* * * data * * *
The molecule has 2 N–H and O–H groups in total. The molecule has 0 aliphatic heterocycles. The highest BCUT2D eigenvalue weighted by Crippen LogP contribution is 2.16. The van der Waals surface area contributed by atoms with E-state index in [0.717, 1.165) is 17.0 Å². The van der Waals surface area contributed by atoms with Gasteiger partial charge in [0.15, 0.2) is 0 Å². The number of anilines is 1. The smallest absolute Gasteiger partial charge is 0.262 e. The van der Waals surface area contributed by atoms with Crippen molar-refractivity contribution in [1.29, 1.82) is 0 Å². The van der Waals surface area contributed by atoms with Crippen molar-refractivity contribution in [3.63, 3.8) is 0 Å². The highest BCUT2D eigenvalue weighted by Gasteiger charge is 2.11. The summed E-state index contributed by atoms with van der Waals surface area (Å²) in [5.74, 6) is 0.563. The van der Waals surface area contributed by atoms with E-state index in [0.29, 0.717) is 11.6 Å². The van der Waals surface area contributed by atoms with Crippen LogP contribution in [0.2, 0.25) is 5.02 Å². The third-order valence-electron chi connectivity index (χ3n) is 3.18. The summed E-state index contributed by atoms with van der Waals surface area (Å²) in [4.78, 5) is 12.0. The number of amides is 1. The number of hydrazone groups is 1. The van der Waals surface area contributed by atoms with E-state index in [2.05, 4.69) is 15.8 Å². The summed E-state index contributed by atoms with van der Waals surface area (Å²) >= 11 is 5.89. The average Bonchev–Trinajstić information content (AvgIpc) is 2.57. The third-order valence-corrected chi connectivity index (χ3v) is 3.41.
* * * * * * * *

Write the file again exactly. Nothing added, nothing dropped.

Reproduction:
The molecule has 2 N–H and O–H groups in total. The molecule has 0 aliphatic heterocycles. The highest BCUT2D eigenvalue weighted by Crippen LogP contribution is 2.16. The van der Waals surface area contributed by atoms with E-state index in [0.717, 1.165) is 17.0 Å². The van der Waals surface area contributed by atoms with Gasteiger partial charge in [0.15, 0.2) is 0 Å². The number of anilines is 1. The smallest absolute Gasteiger partial charge is 0.262 e. The van der Waals surface area contributed by atoms with Crippen molar-refractivity contribution in [1.29, 1.82) is 0 Å². The van der Waals surface area contributed by atoms with Crippen molar-refractivity contribution in [3.63, 3.8) is 0 Å². The highest BCUT2D eigenvalue weighted by Gasteiger charge is 2.11. The summed E-state index contributed by atoms with van der Waals surface area (Å²) in [5.74, 6) is 0.563. The van der Waals surface area contributed by atoms with E-state index in [0.29, 0.717) is 11.6 Å². The van der Waals surface area contributed by atoms with Crippen LogP contribution in [0.2, 0.25) is 5.02 Å². The third-order valence-electron chi connectivity index (χ3n) is 3.18. The summed E-state index contributed by atoms with van der Waals surface area (Å²) in [4.78, 5) is 12.0. The number of amides is 1. The number of hydrazone groups is 1. The van der Waals surface area contributed by atoms with E-state index in [2.05, 4.69) is 15.8 Å². The summed E-state index contributed by atoms with van der Waals surface area (Å²) >= 11 is 5.89. The average Bonchev–Trinajstić information content (AvgIpc) is 2.57. The third-order valence-corrected chi connectivity index (χ3v) is 3.41.